Hamish MacInnes dies, aged 90
By Bill Heaney
Scottish climber, inventor and mountain safety pioneer Hamish MacInnes has died aged 90 at his West Highlands home at Glencoe in Argyll.
MacInnes climbed the Matterhorn as a teenager, and later joined Chris Bonington’s Everest expedition in 1975.
Alongside his climbing endeavours, MacInnes was a keen inventor and played a pivotal role in organising and optimising mountain rescue. He is credited with inventing the first all-metal ice axe and a lightweight stretcher that is widely used around the world today.
MacInnes assisted in the founding of Glencoe Mountain Rescue Team, which he lead for a number of years, and had a hand in setting up the Search and Rescue Dog Association, and the Scottish Avalanche Information Service.
Due to his knowledge of safety, MacInnes was often involved in supervising outdoor film productions. He earned the nicknames ‘the Fox of Glencoe’ and ‘MacPiton’ and was an adviser to Clint Eastwood on the film, The Eiger Sanction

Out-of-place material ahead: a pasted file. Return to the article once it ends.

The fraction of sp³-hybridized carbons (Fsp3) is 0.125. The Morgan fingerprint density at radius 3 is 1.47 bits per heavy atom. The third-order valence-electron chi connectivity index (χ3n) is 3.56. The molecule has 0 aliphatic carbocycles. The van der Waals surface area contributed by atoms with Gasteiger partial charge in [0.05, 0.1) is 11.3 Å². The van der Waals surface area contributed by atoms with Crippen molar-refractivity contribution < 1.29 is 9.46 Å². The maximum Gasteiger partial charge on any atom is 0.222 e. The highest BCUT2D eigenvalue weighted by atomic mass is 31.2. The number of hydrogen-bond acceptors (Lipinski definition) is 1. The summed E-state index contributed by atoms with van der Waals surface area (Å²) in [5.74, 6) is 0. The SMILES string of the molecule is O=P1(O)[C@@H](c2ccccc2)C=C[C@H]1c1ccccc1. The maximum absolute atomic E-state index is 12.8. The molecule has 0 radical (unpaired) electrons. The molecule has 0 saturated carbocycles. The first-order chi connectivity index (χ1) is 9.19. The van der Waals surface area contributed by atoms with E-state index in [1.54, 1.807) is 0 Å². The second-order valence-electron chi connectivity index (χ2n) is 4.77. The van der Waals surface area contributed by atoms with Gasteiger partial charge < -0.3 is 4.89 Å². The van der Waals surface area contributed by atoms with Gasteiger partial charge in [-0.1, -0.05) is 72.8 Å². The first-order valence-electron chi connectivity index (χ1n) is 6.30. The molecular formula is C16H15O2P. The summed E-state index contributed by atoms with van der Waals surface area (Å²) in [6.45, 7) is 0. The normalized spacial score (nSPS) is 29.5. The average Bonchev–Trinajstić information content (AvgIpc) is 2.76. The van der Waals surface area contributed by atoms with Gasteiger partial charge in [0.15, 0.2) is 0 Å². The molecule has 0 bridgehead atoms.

In later life, a urinary tract infection caused MacInnes to experience delirium, which was misdiagnosed as dementia. He was sectioned in a psycho-geriatric hospital and attempted to escape.
A BBC Scotland film, Final Ascent: The Legend of Hamish MacInnes, documented his health struggles in later life and is currently available to watch on BBC iPlayer.
One of Hamish MacInnes’s mountaineering mentors was Dumbarton man Ben Humble MBE , pictured right.
Ben was a Scottish writer and climber who was responsible for the creation of Scottish Mountain Rescue teams as we know them today.
He was also a keen photographer and film maker. During the World War II he produced several educational films in order to support the war effort.
One of his films of VJ Day parades and celebrations in Dumbarton was recently televised to mark the anniversary.
Ben Humble was born in Dumbarton in 1903, one of the sons of the manager of Dennystown Forge at Dalreoch. The family lived at Belfield, a large mansion house in West Bridgend which later became an approved school.
Despite his total deafness he became a dentist, later making advances in forensic dentistry.
A biography of his life, The Voice of the Hills: The Story of Ben Humble was written by his nephew Roy Humble in 1995 and there are references to Hamish MacInnes in the book.